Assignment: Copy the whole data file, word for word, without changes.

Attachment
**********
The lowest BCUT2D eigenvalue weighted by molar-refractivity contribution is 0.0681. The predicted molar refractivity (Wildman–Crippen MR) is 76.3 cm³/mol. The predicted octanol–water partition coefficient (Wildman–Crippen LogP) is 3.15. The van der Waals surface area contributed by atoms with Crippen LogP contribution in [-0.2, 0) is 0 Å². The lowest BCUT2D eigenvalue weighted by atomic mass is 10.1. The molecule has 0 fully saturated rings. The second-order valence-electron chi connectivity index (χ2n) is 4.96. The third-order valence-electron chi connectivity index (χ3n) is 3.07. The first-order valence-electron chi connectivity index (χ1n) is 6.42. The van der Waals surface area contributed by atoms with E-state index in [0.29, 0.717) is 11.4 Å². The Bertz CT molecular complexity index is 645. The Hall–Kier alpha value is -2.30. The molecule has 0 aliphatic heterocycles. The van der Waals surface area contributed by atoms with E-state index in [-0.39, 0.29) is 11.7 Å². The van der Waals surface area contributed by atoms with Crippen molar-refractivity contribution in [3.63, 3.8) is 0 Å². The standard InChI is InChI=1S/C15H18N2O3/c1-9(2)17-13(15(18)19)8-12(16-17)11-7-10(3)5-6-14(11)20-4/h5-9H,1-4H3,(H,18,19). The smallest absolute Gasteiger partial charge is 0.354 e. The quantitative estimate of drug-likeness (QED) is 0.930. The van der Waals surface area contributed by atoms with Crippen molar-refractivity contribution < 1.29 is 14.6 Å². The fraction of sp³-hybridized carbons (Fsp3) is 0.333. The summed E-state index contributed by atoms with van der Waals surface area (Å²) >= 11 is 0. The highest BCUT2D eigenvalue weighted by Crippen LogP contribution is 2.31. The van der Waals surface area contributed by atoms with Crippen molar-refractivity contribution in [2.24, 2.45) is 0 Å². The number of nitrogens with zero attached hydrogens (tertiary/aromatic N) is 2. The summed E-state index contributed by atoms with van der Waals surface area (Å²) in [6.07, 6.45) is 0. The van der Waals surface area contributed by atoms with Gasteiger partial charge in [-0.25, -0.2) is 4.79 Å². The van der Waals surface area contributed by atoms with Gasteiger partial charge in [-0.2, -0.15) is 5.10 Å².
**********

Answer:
The lowest BCUT2D eigenvalue weighted by molar-refractivity contribution is 0.0681. The predicted molar refractivity (Wildman–Crippen MR) is 76.3 cm³/mol. The predicted octanol–water partition coefficient (Wildman–Crippen LogP) is 3.15. The van der Waals surface area contributed by atoms with Crippen LogP contribution in [-0.2, 0) is 0 Å². The lowest BCUT2D eigenvalue weighted by atomic mass is 10.1. The molecule has 0 fully saturated rings. The second-order valence-electron chi connectivity index (χ2n) is 4.96. The third-order valence-electron chi connectivity index (χ3n) is 3.07. The first-order valence-electron chi connectivity index (χ1n) is 6.42. The van der Waals surface area contributed by atoms with E-state index in [0.29, 0.717) is 11.4 Å². The Bertz CT molecular complexity index is 645. The Hall–Kier alpha value is -2.30. The molecule has 0 aliphatic heterocycles. The van der Waals surface area contributed by atoms with E-state index in [-0.39, 0.29) is 11.7 Å². The van der Waals surface area contributed by atoms with Crippen molar-refractivity contribution in [3.63, 3.8) is 0 Å². The standard InChI is InChI=1S/C15H18N2O3/c1-9(2)17-13(15(18)19)8-12(16-17)11-7-10(3)5-6-14(11)20-4/h5-9H,1-4H3,(H,18,19). The smallest absolute Gasteiger partial charge is 0.354 e. The quantitative estimate of drug-likeness (QED) is 0.930. The van der Waals surface area contributed by atoms with Crippen molar-refractivity contribution < 1.29 is 14.6 Å². The fraction of sp³-hybridized carbons (Fsp3) is 0.333. The summed E-state index contributed by atoms with van der Waals surface area (Å²) >= 11 is 0. The highest BCUT2D eigenvalue weighted by Crippen LogP contribution is 2.31. The van der Waals surface area contributed by atoms with Crippen molar-refractivity contribution in [2.24, 2.45) is 0 Å². The number of nitrogens with zero attached hydrogens (tertiary/aromatic N) is 2. The summed E-state index contributed by atoms with van der Waals surface area (Å²) in [6.07, 6.45) is 0. The van der Waals surface area contributed by atoms with Gasteiger partial charge in [-0.25, -0.2) is 4.79 Å². The van der Waals surface area contributed by atoms with Gasteiger partial charge in [-0.2, -0.15) is 5.10 Å².